Leonidas Kavakos has regretfully withdrawn from his performances of Korngold’s Violin Concerto on June 7, 9 & 10 due to illness. Replacing him is Seattle Symphony Principal Second Violin Elisa Barston, who will perform Prokofiev’s Violin Concerto No. 1 with the Orchestra.
What’s it like to find out you’ll be soloing with the Orchestra with a few days’ notice? We chatted with Barston after she met with guest conductor Jesús López-Cobos and got the inside scoop.
You got word that you might be playing this on Monday, and you got the go-ahead call just this morning [Tuesday]. So — surprise! — you’re playing a concerto in two days. But you’ve played this concerto before, correct?
Yes. I played it with the University of Washington Symphony with Jonathan Pasternack conducting, and that was last spring. These phone calls are the things you dream your whole life of getting. I had just finished some big projects and was having some downtime, and suddenly, of course, the call comes then. It’s both exciting and nerve-wracking.
So what does your schedule look like for the next two days?
Well, thanks to Elena [Dubinets, Vice President of Artistic Planning] and Keith [Higgins, Personnel Manager] my schedule has been cleared out — it’s very helpful. I don’t have to come to work to rehearse the whole program with the Symphony because now I’m suddenly the soloist. So, all I’m going to be doing is listening to the recording, studying the score, listening to the recording with the score, practicing as much as I can and getting some sleep. I’ll be absolutely trying to immerse myself in this piece. I will be sleeping with the score — it will be attached to me at all moments.
What is unique about Prokofiev’s Violin Concerto No. 1? What draws you to it?
It has always been one of my favorite pieces. It’s got many high, shimmery, truly ethereal moments. The whole opening and the way it ends is just heavenly. Really heavenly. And then it’s got this demonic scherzo movement that’s just a beast. It’s like somebody let the beast out of the cage in that short movement, and the outer movements are slower, but with exciting sections. It’s a short concerto, but it packs a lot of interest and beautiful melodies. I always wanted to learn it.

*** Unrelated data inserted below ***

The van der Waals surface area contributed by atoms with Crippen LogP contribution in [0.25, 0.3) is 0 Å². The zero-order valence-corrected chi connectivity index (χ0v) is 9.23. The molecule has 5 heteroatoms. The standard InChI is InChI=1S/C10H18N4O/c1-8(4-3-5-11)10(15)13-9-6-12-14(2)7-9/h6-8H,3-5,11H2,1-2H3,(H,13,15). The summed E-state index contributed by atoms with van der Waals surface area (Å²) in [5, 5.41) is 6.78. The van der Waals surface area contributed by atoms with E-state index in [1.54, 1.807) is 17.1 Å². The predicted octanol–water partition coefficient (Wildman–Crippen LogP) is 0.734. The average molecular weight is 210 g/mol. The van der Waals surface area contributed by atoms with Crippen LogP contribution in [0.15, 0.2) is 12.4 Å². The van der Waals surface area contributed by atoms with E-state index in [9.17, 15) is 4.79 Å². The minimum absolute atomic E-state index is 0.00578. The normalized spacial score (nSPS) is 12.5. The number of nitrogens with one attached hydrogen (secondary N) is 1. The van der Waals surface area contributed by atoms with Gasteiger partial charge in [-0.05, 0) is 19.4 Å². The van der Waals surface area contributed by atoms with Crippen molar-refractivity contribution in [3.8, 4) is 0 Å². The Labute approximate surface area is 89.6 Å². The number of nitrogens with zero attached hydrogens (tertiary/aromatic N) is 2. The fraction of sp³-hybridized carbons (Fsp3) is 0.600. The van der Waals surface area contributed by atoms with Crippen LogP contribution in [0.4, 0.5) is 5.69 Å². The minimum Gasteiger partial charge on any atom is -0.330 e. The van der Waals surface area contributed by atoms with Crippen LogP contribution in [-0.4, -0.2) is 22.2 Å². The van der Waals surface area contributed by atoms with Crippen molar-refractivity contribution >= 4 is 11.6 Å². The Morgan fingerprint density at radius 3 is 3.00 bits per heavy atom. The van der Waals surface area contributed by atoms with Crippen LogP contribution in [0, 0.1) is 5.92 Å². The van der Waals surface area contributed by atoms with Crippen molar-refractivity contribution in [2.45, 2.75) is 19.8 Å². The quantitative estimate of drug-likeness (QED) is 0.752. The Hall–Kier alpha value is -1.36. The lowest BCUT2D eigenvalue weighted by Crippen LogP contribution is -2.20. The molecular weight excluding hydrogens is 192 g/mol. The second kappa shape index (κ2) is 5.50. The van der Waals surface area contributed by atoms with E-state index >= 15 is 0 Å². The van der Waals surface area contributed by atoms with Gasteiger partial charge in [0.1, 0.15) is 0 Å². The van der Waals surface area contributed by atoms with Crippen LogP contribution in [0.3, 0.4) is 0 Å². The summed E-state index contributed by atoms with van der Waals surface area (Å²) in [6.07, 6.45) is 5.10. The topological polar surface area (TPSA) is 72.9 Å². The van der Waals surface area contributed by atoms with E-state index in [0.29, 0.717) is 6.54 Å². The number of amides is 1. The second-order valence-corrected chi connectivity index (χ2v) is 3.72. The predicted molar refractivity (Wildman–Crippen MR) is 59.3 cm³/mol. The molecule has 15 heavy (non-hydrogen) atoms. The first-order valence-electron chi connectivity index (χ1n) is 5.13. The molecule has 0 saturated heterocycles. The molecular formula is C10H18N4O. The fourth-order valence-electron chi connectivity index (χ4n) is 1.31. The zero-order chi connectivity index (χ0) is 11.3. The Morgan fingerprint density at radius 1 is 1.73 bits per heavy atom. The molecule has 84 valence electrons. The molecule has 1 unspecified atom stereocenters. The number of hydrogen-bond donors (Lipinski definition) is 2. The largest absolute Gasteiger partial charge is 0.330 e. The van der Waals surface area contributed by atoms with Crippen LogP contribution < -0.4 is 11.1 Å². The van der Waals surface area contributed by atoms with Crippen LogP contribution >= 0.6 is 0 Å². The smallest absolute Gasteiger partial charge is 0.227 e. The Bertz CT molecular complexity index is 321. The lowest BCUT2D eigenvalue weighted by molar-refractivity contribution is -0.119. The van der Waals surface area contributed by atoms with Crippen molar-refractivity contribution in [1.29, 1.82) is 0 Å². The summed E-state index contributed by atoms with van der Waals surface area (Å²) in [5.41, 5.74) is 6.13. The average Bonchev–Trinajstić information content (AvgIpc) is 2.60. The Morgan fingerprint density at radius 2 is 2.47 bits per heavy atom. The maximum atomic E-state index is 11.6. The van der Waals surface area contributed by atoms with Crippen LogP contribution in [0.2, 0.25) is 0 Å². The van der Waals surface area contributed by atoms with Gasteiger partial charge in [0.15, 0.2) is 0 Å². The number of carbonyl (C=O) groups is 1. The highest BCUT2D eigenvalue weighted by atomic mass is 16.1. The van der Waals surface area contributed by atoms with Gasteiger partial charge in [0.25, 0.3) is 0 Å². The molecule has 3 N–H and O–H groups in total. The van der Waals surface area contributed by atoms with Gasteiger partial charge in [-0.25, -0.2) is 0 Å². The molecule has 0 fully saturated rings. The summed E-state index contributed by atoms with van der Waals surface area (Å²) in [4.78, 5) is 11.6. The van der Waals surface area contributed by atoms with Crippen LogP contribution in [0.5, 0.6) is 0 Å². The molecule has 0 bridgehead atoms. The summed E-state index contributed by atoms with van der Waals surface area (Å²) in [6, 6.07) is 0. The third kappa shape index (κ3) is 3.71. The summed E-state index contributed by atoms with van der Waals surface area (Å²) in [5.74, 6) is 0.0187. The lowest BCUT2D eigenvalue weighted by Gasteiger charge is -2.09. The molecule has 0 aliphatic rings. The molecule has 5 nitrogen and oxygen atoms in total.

You met with Guest Conductor Jesús López-Cobos this morning to go over the concerto. What’s it like working with him so far?
He seems like an absolute sweetheart so far, and he’s very smart. He had me come in this morning to work on the piece together. He seems very wise and also extremely laid back. I think he’s going to be very fun to work with, and I’m excited to work with him because I heard his name for many years — he used to be the Music Director of the Cincinnati Symphony — but I never actually met him or got to work with him before, so it’s exciting to finally have the opportunity.
Got a penchant for Prokofiev? Looking forward to the Spanish flair of Turina’s Danzas fantásticas and Rimsky-Korsakov’s Capriccio espagnol? Down with (R. Strauss’) Don Juan? Get your tickets to Thursday’s, Saturday’s or Sunday’s concert here.